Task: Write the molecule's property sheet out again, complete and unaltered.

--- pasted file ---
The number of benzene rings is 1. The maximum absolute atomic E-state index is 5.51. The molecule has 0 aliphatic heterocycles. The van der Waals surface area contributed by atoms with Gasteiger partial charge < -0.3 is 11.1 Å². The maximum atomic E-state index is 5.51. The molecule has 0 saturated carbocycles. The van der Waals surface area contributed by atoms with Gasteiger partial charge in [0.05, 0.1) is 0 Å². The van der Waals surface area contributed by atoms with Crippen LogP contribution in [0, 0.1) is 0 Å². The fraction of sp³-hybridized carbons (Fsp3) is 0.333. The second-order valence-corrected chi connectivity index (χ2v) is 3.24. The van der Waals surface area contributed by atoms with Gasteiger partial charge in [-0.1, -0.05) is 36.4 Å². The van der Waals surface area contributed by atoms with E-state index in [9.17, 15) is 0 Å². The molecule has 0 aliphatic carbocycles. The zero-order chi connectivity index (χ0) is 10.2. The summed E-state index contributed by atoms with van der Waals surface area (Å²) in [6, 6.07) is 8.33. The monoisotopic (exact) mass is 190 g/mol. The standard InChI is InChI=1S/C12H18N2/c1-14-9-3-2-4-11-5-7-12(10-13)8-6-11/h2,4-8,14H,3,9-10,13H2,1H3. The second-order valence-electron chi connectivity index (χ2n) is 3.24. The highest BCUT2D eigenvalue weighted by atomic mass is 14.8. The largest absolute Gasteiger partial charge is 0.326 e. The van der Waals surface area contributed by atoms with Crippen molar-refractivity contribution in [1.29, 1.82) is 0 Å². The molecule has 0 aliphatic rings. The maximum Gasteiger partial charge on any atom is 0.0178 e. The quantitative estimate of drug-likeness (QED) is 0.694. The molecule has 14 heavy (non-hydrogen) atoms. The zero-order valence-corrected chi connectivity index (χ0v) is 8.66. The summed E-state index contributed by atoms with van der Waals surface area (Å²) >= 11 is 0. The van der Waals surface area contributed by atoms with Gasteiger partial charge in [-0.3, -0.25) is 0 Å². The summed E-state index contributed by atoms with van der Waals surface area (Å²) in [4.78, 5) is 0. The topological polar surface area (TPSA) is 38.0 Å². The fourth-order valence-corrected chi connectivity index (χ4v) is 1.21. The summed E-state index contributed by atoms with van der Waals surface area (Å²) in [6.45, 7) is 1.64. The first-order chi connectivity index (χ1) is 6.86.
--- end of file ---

The number of benzene rings is 1. The maximum absolute atomic E-state index is 5.51. The molecule has 0 aliphatic heterocycles. The van der Waals surface area contributed by atoms with Gasteiger partial charge < -0.3 is 11.1 Å². The maximum atomic E-state index is 5.51. The molecule has 0 saturated carbocycles. The van der Waals surface area contributed by atoms with Gasteiger partial charge in [0.05, 0.1) is 0 Å². The van der Waals surface area contributed by atoms with Crippen LogP contribution in [0, 0.1) is 0 Å². The fraction of sp³-hybridized carbons (Fsp3) is 0.333. The second-order valence-corrected chi connectivity index (χ2v) is 3.24. The van der Waals surface area contributed by atoms with Gasteiger partial charge in [-0.1, -0.05) is 36.4 Å². The van der Waals surface area contributed by atoms with E-state index in [9.17, 15) is 0 Å². The molecule has 0 aliphatic carbocycles. The zero-order chi connectivity index (χ0) is 10.2. The summed E-state index contributed by atoms with van der Waals surface area (Å²) in [6, 6.07) is 8.33. The monoisotopic (exact) mass is 190 g/mol. The standard InChI is InChI=1S/C12H18N2/c1-14-9-3-2-4-11-5-7-12(10-13)8-6-11/h2,4-8,14H,3,9-10,13H2,1H3. The second-order valence-electron chi connectivity index (χ2n) is 3.24. The highest BCUT2D eigenvalue weighted by atomic mass is 14.8. The largest absolute Gasteiger partial charge is 0.326 e. The van der Waals surface area contributed by atoms with Crippen molar-refractivity contribution in [1.29, 1.82) is 0 Å². The molecule has 0 aliphatic rings. The maximum Gasteiger partial charge on any atom is 0.0178 e. The quantitative estimate of drug-likeness (QED) is 0.694. The molecule has 14 heavy (non-hydrogen) atoms. The zero-order valence-corrected chi connectivity index (χ0v) is 8.66. The summed E-state index contributed by atoms with van der Waals surface area (Å²) >= 11 is 0. The van der Waals surface area contributed by atoms with Gasteiger partial charge in [-0.3, -0.25) is 0 Å². The summed E-state index contributed by atoms with van der Waals surface area (Å²) in [4.78, 5) is 0. The topological polar surface area (TPSA) is 38.0 Å². The fourth-order valence-corrected chi connectivity index (χ4v) is 1.21. The summed E-state index contributed by atoms with van der Waals surface area (Å²) in [6.45, 7) is 1.64. The first-order chi connectivity index (χ1) is 6.86.